Human monocytes were cultured for 6 days in RPMI medium with 10% FBS and supplements containing 100 ng/mL human GM-CSF (PeproTech) and 50 ng/mL human IL6 at 37°C, and then harvested and treated with either 10 μmol/L control ASO or 10 μmol/L human STAT3 ASO. Three days after ASO treatment, culture supernatants were analyzed for cytokines using MSD multiplex plates. T-cell proliferation was evaluated by CFSE (Invitrogen), and proliferation was analyzed post anti-CD3/CD28 stimulation. Pellets were harvested for Western blot analysis.
Cytokine data analysis
Treated CT26 tumors were homogenized, and lysates were analyzed using the mouse 44-plex cytokine array from Eve Technologies. Cytokine signals from CT26 tumors were log2 transformed. Sample-level quality control (QC) is assessed by the distribution of the overall cytokine signals and principal components analysis. The samples that failed QC were excluded in the downstream analysis. Differential expression analyses for cytokines were carried using ANOVA with a P value and FDR threshold of 0.05. Hierarchical clustering was used to identify sets of cytokines whose expression levels correlated among individuals within a population. A heat map was produced with R package heat map (version1.0.12) using default parameters.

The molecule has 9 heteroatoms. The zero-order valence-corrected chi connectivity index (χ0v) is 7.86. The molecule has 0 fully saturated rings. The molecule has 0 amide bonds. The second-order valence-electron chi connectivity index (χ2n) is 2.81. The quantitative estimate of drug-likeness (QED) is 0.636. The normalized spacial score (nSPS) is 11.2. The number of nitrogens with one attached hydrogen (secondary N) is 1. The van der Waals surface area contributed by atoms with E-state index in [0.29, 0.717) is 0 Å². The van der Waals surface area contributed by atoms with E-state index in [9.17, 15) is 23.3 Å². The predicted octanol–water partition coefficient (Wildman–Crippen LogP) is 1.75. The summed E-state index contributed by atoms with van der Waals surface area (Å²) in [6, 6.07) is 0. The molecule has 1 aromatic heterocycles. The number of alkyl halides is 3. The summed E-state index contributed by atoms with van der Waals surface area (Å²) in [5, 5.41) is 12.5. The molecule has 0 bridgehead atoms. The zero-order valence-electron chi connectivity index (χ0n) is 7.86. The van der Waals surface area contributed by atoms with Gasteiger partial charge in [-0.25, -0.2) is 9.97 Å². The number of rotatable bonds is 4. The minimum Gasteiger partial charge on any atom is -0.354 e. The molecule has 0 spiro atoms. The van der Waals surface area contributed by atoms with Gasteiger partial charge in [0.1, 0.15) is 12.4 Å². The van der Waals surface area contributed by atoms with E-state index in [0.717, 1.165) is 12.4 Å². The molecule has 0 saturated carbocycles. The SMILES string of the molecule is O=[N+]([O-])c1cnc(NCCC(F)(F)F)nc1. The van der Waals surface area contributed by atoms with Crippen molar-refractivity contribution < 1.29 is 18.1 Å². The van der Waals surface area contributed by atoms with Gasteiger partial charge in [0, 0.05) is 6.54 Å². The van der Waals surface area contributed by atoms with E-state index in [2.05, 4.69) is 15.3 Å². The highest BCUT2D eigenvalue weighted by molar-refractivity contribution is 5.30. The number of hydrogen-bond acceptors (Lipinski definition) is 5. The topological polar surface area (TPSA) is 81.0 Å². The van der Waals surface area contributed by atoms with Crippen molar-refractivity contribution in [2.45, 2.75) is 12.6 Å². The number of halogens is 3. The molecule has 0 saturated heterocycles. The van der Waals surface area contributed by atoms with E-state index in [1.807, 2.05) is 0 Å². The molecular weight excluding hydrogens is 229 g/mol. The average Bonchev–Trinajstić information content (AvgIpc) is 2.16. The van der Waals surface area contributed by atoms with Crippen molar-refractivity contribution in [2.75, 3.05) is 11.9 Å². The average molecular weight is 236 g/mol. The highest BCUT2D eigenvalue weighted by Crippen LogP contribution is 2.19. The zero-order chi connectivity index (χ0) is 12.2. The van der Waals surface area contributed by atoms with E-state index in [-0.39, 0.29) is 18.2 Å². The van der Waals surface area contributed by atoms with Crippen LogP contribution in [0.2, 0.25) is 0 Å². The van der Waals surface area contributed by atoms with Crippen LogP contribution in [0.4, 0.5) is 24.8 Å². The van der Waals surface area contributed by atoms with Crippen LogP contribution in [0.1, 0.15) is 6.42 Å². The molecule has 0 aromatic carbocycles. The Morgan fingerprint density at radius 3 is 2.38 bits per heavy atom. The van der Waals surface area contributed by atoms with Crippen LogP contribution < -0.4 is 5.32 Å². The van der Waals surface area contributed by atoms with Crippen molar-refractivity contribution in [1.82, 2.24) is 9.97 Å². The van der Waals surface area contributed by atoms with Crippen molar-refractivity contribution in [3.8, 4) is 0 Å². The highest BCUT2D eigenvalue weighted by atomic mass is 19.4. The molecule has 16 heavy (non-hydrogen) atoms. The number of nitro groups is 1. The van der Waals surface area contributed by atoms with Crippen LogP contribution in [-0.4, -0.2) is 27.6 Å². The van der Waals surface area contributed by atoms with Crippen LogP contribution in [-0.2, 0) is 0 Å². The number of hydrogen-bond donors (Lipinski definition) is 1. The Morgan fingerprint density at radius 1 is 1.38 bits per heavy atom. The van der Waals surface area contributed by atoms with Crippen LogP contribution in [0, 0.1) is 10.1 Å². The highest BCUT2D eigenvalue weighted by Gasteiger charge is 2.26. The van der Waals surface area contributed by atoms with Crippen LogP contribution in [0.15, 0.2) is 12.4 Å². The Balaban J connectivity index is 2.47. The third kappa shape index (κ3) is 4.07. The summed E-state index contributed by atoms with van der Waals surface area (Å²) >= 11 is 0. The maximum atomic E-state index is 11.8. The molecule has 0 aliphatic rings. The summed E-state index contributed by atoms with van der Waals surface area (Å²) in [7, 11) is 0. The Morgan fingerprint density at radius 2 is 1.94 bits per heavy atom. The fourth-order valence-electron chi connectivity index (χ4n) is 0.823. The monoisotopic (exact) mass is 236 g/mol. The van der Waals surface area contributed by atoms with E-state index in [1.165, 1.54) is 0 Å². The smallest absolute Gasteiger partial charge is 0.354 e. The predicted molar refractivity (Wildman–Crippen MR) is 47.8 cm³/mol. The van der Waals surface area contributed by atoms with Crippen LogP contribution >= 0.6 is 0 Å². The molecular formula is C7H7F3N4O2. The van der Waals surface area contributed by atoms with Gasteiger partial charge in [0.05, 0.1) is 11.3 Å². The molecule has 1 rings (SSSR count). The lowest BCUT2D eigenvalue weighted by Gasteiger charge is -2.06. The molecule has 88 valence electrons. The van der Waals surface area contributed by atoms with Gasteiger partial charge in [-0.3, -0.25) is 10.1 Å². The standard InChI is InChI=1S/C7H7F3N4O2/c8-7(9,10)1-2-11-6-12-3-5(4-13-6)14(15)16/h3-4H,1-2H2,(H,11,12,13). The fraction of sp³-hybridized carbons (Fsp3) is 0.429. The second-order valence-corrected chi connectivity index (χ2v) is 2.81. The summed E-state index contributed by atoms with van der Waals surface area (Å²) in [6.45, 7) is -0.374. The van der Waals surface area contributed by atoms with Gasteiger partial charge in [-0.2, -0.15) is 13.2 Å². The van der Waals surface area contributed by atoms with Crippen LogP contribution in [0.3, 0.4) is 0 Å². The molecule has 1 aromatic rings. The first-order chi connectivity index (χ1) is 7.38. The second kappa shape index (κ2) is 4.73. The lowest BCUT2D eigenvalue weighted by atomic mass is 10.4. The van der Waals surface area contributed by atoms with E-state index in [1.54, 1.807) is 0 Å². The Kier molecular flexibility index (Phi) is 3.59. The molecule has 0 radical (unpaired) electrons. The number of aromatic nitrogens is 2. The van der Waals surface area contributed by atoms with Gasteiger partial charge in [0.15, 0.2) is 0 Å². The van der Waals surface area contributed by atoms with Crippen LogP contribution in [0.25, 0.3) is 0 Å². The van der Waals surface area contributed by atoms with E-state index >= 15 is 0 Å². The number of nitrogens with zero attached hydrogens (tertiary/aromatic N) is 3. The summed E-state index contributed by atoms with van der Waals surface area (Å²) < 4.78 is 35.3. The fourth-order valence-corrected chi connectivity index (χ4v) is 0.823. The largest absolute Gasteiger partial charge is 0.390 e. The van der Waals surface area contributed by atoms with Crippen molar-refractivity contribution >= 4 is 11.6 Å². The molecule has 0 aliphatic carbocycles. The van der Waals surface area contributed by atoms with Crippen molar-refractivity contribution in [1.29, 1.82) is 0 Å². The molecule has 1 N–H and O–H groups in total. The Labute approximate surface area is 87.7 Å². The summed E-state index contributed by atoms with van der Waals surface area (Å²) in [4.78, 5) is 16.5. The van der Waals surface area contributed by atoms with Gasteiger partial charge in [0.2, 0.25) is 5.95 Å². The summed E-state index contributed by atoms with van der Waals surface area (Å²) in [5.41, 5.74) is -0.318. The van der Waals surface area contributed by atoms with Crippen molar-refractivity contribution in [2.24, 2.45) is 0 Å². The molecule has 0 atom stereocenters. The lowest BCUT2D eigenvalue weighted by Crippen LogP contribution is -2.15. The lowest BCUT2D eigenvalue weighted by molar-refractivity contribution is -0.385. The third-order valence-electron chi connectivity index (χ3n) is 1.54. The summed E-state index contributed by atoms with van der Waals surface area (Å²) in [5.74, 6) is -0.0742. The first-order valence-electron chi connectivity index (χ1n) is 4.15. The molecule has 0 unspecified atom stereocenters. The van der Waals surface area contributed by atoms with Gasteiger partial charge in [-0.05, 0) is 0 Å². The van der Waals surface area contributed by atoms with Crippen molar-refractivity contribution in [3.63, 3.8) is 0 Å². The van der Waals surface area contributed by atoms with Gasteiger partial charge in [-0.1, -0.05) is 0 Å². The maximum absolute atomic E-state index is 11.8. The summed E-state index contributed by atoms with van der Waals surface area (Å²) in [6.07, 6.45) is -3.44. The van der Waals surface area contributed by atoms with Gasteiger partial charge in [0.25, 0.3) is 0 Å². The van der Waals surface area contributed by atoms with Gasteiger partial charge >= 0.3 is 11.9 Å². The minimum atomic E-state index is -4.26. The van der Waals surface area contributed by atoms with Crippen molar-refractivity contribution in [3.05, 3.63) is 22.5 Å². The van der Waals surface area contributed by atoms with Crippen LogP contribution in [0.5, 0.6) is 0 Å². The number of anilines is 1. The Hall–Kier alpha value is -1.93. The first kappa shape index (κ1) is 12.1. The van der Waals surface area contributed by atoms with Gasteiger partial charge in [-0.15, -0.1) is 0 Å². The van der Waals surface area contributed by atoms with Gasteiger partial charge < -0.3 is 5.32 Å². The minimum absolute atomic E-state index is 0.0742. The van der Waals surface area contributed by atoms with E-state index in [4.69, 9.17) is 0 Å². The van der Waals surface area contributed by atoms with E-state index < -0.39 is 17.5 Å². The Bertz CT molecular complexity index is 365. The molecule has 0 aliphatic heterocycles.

NanoString gene-expression analysis
Total RNA was extracted from two to three 5-μm-thick FFPE sections of CT26.WT tumors using the miRNeasy FFPE Kit (Qiagen). RNA integrity and quantity were assessed on the TapeStation 2200 using the RNA ScreenTape System (Agilent). Manufacturer's recommended protocols were followed. RNA was analyzed using the NanoString nCounter FLEX Analysis System and the 770-gene mouse PanCancer Immune Profiling Panel (NanoString) following the manufacturer's standard XT CodeSet Gene-Expression Assays protocol. Post-hybridization sample processing on the Prep Station using the high-sensitivity setting was followed by data collection on the Digital Analyzer using a scan setting of 555 fields of view. Preprocessing of the raw count data, which included background subtraction of the negative control probes, positive control normalization, and housekeeping gene normalization, was performed in the nSolver 4.0 (NanoString) software using the geometric means and default parameters. All samples included in the analysis fell within the default nSolver QC parameters. The background-subtracted, normalized count data were uploaded to ROSALIND v184.108.40.206 (OnRamp) for differential gene-expression and pathway analyses.